"Hvala," she said.
"No, thank you," I replied.
We laughed together. I saw the couple opposite smiling to each other, knowingly. We must have seemed childish to them I suppose. Or maybe they were remarking that we were getting on well together.

Time passed. At various points we could see other passengers going up to ask the drivers if we could stop for a toilet break. They were curtly told to go away. After an hour or so the number of sufferers had increased and people had become angry in their desperation. In response, the drivers had become more determined not to stop. Finally a vociferous young American woman crouched down in the stairwell by the door and began adjusting her clothing to take a leak right there. Incensed, the driver veered onto the grass verge at the side of the highway and skidded to a stop to let her out. Despite their trying to block the aisle, there was a mass exodus.

The two drivers waved fists at the American woman and remonstrated aggressively in Turkish as we all climbed back on. She in return let forth a tirade of her own threats regarding what they could go do with themselves. One of the drivers consulted a pocket notebook before standing in the aisle, pounding his chest and repeatedly shouting "I am driver!!"
The rest of us clapped. People began shouting "I am Spartacus!" which I don't think the drivers understood. But it further enraged them. Their authority had been challenged, their pride hurt. It did not bode well for future stops or the general quality of driving – although that could hardly have got much worse.

More language learning ensued after our entertaining interlude. Dara and I learned each other's words for quite a few general things before finally I dropped off to sleep. Now limited to one cramped seat I was far from comfortable, but I didn't mind. It was dark when I next awoke and found Dara curled up like a cat with her head resting in my lap. She was fast asleep. Somehow I found her look of secure contentment overwhelmingly flattering. I had known her but a few hours yet there was an undeniable closeness between us – a level of trust – as if we had been friends since childhood.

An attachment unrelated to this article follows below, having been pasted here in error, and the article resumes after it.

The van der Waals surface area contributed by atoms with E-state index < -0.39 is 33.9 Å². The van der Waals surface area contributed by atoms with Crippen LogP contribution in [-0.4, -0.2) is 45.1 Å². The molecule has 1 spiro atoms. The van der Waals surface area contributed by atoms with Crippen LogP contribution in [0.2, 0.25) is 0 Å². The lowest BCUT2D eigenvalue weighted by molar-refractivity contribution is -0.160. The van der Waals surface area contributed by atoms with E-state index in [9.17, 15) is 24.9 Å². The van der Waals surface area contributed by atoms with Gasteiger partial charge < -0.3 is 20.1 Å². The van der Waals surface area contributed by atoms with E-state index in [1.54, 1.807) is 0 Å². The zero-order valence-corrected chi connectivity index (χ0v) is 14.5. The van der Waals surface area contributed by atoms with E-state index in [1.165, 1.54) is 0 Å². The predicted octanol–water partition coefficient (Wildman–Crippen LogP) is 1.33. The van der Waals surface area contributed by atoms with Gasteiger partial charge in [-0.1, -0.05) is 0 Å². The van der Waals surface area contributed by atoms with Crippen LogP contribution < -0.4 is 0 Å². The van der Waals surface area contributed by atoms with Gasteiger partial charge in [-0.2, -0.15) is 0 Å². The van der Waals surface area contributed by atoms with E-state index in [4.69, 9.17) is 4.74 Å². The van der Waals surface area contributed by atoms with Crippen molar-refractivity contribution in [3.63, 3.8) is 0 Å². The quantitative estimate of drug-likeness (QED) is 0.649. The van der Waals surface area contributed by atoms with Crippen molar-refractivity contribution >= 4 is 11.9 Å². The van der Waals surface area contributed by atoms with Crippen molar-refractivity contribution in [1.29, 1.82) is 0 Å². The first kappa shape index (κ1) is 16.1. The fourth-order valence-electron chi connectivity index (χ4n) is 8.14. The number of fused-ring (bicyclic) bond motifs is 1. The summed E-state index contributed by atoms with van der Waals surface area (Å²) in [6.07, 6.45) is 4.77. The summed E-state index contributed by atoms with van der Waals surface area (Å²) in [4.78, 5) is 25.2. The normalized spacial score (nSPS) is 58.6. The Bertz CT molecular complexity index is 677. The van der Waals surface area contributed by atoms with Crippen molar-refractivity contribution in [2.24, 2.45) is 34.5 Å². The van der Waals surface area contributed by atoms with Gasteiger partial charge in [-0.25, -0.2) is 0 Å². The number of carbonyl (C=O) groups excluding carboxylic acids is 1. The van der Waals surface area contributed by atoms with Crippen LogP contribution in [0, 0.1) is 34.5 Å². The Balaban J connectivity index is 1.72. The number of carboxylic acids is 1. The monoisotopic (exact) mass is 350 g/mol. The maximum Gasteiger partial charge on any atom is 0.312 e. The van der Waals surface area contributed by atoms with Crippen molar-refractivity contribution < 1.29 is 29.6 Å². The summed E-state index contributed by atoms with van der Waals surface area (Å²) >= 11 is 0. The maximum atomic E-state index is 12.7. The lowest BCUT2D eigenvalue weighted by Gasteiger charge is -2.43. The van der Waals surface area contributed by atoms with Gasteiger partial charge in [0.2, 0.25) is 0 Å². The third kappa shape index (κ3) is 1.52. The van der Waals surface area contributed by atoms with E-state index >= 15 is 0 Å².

The language of love has no words.

Viator in Montenegro

And then it was morning. The sun was shining and Montenegro was unexpectedly beautiful. Everything was beautiful to me that morning. It seemed inexplicable that my heart should ache so much to leave her behind. But she was returning to her family and it did not seem right to intrude. She had offered. Somehow with minimal language she had suggested I come with her and meet her family, but it had seemed wrong to me. I think I worried it might seem too eager perhaps, yet as soon as the bus crossed into Greece I knew I should have gone with her. I couldn't get her angelic face out of my head – those sparkling eyes looking up at me as she waved and blew a kiss while the bus roared off. I heard the couple opposite sigh in disappointment. I still wonder about it now, how that decision might have changed my life.

In the late 60's / early 70's some buses went all the way to Afghanistan 

I often wonder where some of those buses are now (image courtesy of www.uniboxtraveller.com)



I mourn the death of the Magic Bus era. 



If you would like to read the bestselling travel book 'Long Road, Hard Lessons' by Mark Swain, you can find this and his collections of short stories on Amazon, Smashwords etc.


Please note, you can read an e-book without a Kindle or e-book reader. You can download the Kindle Reader App from Amazon for free, to your Computer, Laptop, Smartphone, tablet or i-Pad. Just google it.